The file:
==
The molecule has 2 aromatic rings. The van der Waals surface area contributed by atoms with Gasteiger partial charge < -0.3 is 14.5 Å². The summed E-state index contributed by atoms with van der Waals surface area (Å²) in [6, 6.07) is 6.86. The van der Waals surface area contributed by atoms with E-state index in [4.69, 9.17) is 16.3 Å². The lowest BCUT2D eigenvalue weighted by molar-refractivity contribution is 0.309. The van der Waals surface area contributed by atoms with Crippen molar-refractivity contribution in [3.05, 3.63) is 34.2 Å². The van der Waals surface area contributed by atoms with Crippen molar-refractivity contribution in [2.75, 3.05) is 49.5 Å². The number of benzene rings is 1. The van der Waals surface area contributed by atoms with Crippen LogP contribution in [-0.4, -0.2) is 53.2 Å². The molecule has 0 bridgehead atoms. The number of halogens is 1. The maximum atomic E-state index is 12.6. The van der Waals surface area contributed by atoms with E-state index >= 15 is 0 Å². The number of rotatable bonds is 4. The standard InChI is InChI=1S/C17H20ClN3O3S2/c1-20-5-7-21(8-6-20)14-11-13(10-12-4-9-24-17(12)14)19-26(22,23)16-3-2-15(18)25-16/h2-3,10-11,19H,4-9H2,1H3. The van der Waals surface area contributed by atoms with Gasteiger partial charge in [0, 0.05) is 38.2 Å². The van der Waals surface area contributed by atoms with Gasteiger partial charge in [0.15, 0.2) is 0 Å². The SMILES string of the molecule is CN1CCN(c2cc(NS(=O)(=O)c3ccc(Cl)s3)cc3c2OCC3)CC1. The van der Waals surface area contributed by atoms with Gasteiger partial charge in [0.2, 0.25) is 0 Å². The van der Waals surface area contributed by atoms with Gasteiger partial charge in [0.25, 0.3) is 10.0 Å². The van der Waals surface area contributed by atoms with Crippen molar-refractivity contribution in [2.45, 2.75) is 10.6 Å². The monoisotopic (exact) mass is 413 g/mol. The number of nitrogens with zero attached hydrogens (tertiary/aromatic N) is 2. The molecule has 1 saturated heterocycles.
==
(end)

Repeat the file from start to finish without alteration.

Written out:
The molecule has 2 aromatic rings. The van der Waals surface area contributed by atoms with Gasteiger partial charge < -0.3 is 14.5 Å². The summed E-state index contributed by atoms with van der Waals surface area (Å²) in [6, 6.07) is 6.86. The van der Waals surface area contributed by atoms with E-state index in [4.69, 9.17) is 16.3 Å². The lowest BCUT2D eigenvalue weighted by molar-refractivity contribution is 0.309. The van der Waals surface area contributed by atoms with Crippen molar-refractivity contribution in [3.05, 3.63) is 34.2 Å². The van der Waals surface area contributed by atoms with Crippen molar-refractivity contribution in [2.75, 3.05) is 49.5 Å². The number of benzene rings is 1. The van der Waals surface area contributed by atoms with Crippen LogP contribution in [-0.4, -0.2) is 53.2 Å². The molecule has 0 bridgehead atoms. The number of halogens is 1. The maximum atomic E-state index is 12.6. The van der Waals surface area contributed by atoms with E-state index >= 15 is 0 Å². The number of rotatable bonds is 4. The standard InChI is InChI=1S/C17H20ClN3O3S2/c1-20-5-7-21(8-6-20)14-11-13(10-12-4-9-24-17(12)14)19-26(22,23)16-3-2-15(18)25-16/h2-3,10-11,19H,4-9H2,1H3. The van der Waals surface area contributed by atoms with Gasteiger partial charge in [0, 0.05) is 38.2 Å². The van der Waals surface area contributed by atoms with Gasteiger partial charge in [0.15, 0.2) is 0 Å². The SMILES string of the molecule is CN1CCN(c2cc(NS(=O)(=O)c3ccc(Cl)s3)cc3c2OCC3)CC1. The van der Waals surface area contributed by atoms with Gasteiger partial charge in [0.2, 0.25) is 0 Å². The van der Waals surface area contributed by atoms with Gasteiger partial charge in [0.25, 0.3) is 10.0 Å². The van der Waals surface area contributed by atoms with Crippen molar-refractivity contribution in [2.45, 2.75) is 10.6 Å². The monoisotopic (exact) mass is 413 g/mol. The number of nitrogens with zero attached hydrogens (tertiary/aromatic N) is 2. The molecule has 1 saturated heterocycles.